Served as B’nai B’rith Public Relations Director for 23 Years
Bernard Simon, a member of the B’nai B’rith professional staff for more than 40 years, died of natural causes April 20, 2010 at his home in Olney, Md. He had served as director of public relations for the Jewish service organization from 1956 until shortly before his retirement in 1979.
Simon, a Weehawken, N.J., native, began his career as a reporter for several New Jersey dailies and worked for 10 years as associate public relations director and editor of a monthly magazine for the Anti-Defamation League of B’nai B’rith.
Simon joined the parent organization, B’nai B’rith as director of public relations in 1956. From 1970-71 he served as editor of the B’nai B’rith International Jewish Monthly.
In 1958, he accompanied Philip M. Klutznick, then-president of B’nai B’rith, on a tour of Israel that resulted in a jointly written eight-article series, “This is Israel,” published by the Hearst newspaper chain and other major U.S. newspapers. He also served as editorial consultant on Klutznick’s book, No Easy Answers, and was the author of more than 200 magazine articles in publications ranging from the Saturday Evening Post to Coronet magazines.
Simon was a member of the B’nai B’rith delegation that toured Eastern Europe in 1961 to study the status of Jewish life behind what was then known as “the Iron Curtain.” Internal reports issued as a result of that tour are widely seen as being cornerstone documents that led to the beginning of the movement to free Soviet Jews. Early in 1971, Simon was in Vienna, Austria, as a major wave of Jews from the then-Soviet Union passed through the transfer point for émigrés bound for Tel Aviv.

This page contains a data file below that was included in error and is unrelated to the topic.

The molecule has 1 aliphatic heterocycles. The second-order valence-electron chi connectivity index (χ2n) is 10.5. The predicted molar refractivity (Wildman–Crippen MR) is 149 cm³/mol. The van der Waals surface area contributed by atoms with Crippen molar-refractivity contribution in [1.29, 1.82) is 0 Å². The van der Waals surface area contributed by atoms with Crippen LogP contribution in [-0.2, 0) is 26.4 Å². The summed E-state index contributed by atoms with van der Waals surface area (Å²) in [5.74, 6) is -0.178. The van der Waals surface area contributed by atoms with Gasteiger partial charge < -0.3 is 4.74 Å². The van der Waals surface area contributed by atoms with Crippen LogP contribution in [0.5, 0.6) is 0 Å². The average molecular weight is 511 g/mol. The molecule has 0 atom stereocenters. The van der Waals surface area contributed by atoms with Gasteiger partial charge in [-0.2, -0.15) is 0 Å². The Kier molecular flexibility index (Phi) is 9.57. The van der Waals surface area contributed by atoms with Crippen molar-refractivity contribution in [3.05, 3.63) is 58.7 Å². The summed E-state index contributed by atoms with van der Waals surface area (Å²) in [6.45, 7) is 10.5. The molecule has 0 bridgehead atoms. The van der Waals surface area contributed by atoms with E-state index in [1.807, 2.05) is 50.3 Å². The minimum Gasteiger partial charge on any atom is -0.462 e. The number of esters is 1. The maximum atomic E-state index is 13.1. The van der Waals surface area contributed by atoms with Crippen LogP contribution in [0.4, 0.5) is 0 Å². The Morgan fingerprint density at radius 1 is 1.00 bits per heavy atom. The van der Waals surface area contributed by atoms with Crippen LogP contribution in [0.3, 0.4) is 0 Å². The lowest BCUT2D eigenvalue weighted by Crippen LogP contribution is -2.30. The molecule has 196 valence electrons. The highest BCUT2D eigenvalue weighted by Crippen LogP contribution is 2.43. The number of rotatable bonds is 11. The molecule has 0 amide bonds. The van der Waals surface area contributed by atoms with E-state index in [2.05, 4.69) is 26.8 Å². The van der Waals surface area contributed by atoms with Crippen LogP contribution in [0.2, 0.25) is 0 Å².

When Hanafi terrorists occupied the B’nai B’rith headquarters and two other Washington, D.C., locations in 1977, holding more than 130 people hostage for 38 hours, Simon was one of the 10 captives designated as “old men” who were selected to feed their co-workers and escort them to the bathroom. That group was also threatened to be one of the first to be murdered if the terrorists’ demands were not met. Upon his release, he wrote a lengthy essay on the experience that was published on The New York Times opinion page.
Simon graduated from New York University in 1941 and served 42 months with the U.S. Army in World War II. After leaving the army, he worked for the Religious News Service, the forerunner to what is now the JTA (formerly Jewish Telegraphic Agency) and as a freelance journalist before joining the B’nai B’rith family.
“The contributions of Mr. Simon to helping the Jewish and general community know of the broad range of programs and services offered by B’nai B’rith, and our role on the world scene had an enormous impact on making B’nai B’rith a household name,” B’nai B’rith International President Dennis W. Glick said.
“Bernie will always be remembered as one of the true pioneer leaders in the world of Jewish communal service,” B’nai B’rith International Executive Vice President Daniel S. Mariaschin added. “In addition to his courageous and exemplary role in public relations, he was a tireless advocate for the staff of our organization, and was instrumental in developing our retirement plan.”
Simon is survived by his loving wife, Dorothy Simon, two sons Gary Simon of Potomac, Md., and David Simon, of Baltimore, as well as five grandchildren. His daughter, Linda Evans, passed away in 1990.
The family has asked that contributions be made to the Bernard and Dorothy Simon Philanthropic Fund of the B’nai B’rith Foundation of the U.S., 2020 K St., NW, Washington, DC 20006.